A Long Overdue Romp with a Great RPG, and Another with the Most Heartbreaking Game in the History of Gaming.

bastion

Hey guys, long time no post! I’ve been pretty busy writing for What’s Your Tag? lately and haven’t had much to update about over here, but I’ve recently played through a few games in my backlog that aren’t new enough to warrant reviews over there.

The Xbox 360 Ultimate Game Sale Day 6 should start later today, and so far I’ve picked up Bastion, Brothers: A Tale of Two Sons and Dust: An Elysian Tail.

Bastion has been on my radar since its release, but I never found time to play it over anything else. I started playing last night and finished it earlier this evening after a rabid gaming session. I really liked the hand-drawn art style, the level design, weapons, narration and soundtrack, and I felt the game was short enough to warrant a second playthrough.

The Kid had a pretty cool character design, but you can completely miss his entire back story if you don’t jump in to an entirely optional side-question. I guess that’s why it pays to explore, right? New Game+ is always a big selling point to me with an RPG as well. I’d like to do a full review here at some point, but for now I’ll just keep it short and say that I’d give it an A- overall.

Brothers: A Tale of Two Sons completely caught me off guard. I knew enough about the game’s mechanics to have a general idea of what to expect, but those expectations were dropped on their asses once I picked up the controller.

If you’re not familiar with the game, you control the little brother with the right analog stick, and the big brother with the left analog stick, while interacting with each brother using the corresponding trigger button. Sounds simple, right?

Brothers could best be compared to Ico on the PS2, featuring non-stop environmental puzzles, but has no combat for the most part. Generally you’ll use the big brother to pull heavy levers or carry the little brother across water due to his excessive fear of swimming, while using the little brother to slip through bars or taunt enemies away from the big brother.

Interesting gameplay aside, the story of Brothers is told entirely in a made-up language, similar to The Sims. However, you’ll grasp the entire concept of the story just by watching the cutscenes and paying attention to body language. You’ll escape wolves and free captive giants, but the sheer amount of tragedy and bloodshed in this game is astounding.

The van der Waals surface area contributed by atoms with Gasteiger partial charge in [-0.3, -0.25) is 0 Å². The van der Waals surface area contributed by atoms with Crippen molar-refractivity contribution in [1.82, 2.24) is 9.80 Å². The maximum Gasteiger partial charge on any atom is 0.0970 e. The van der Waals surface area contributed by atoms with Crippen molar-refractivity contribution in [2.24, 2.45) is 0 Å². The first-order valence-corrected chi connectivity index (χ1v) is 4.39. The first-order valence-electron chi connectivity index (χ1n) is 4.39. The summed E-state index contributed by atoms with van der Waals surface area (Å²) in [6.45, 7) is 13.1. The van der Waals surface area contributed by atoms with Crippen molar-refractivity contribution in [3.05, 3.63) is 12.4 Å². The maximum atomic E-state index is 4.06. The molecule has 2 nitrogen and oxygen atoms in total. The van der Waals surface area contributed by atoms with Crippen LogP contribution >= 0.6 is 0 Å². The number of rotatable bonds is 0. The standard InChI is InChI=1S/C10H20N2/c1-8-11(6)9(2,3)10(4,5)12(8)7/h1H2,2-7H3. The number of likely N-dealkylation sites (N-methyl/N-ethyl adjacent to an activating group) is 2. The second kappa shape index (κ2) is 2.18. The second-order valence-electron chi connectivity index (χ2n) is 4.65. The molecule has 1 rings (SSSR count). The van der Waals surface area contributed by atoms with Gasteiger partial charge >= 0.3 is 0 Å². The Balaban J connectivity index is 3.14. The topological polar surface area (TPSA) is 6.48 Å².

Once I picked up the controller, I couldn’t put it down until the game was over. And when the game was over, I felt like my heart had be stabbed with a unicorn horn and kicked in to a pit of lava with The One Ring. Brothers: A Tale of Two Sons is not only the most depressing game I’ve ever played in my entire life, but is easily one of the best games I’ve played from last year.

I ended up being so impressed with Brothers that I feel the need to alter my Top 5 of 2013 list. Well that, and I’ve spent a lot of time catching up on 2013’s games where my list at the end of last year isn’t really that accurate anymore. I still haven’t gotten around to The Last of Us or Super Mario 3D, but they’re still on my to-do list.

I think my current Top 5 from last year would look something like..

  1. Far Cry 3: Blood Dragon
  2. Brothers: A Tale of Two Sons
  3. Bioshock Infinite
  4. Crimson Dragon
  5. Dead Rising 3

..which is definitely a change from my previous list. Assassin’s Creed IV: Black Flag and Killer Instinct were also close contenders.

Have any of you played Brothers or Bastion before? What did you think? I’m going to work through Dust here soon I’m sure, but in the meantime I’m really enjoying the hell out of the Strider reboot.

 

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5 thoughts on “A Long Overdue Romp with a Great RPG, and Another with the Most Heartbreaking Game in the History of Gaming.

  1. Dang, Brothers is THAT good? Interesting. I’ll have to give that one a closer look one of these days. Then again, my brother and I have started cracking open Donkey Kong Country: Tropical Freeze, so I guess we’ll be having our own super-depressing adventures soon enough.

    In any case, here’ hoping that you get a lot out of The Last of Us and Mario 3D World. Both of them were on a lot of GOTY lists, so you MIGHT want to be ready to revise your list sometime in the near future. Just a hunch.

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  2. Bastion’s always been on my “evocative games” list, and the fact that it’s an indie game that I can play in bite-sized sessions really drives it home. Everything about the game just makes it memorable – from the gravelly narrator, to the environment, to the amazing soundtrack. It can create a deep and impressive story without being too drawn out, and I think that’s something that it should be commended for.

    Always good to know that people are still giving this game a look. It makes me want to go back and replay it just one more time.

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    • I really enjoyed Bastion my first time through, but I think I appreciated it a lot more during my New Game + run. The soundtrack is probably one of the best in the industry, and I’m super hyped that Supergiant Games is using Zia’s voice actor/singer Ashley Barrett for their upcoming action RPG Transistor.

      The world of Bastion and the four characters inside of it will always live on with me, but the soundtrack is what really cemented the entire experience.

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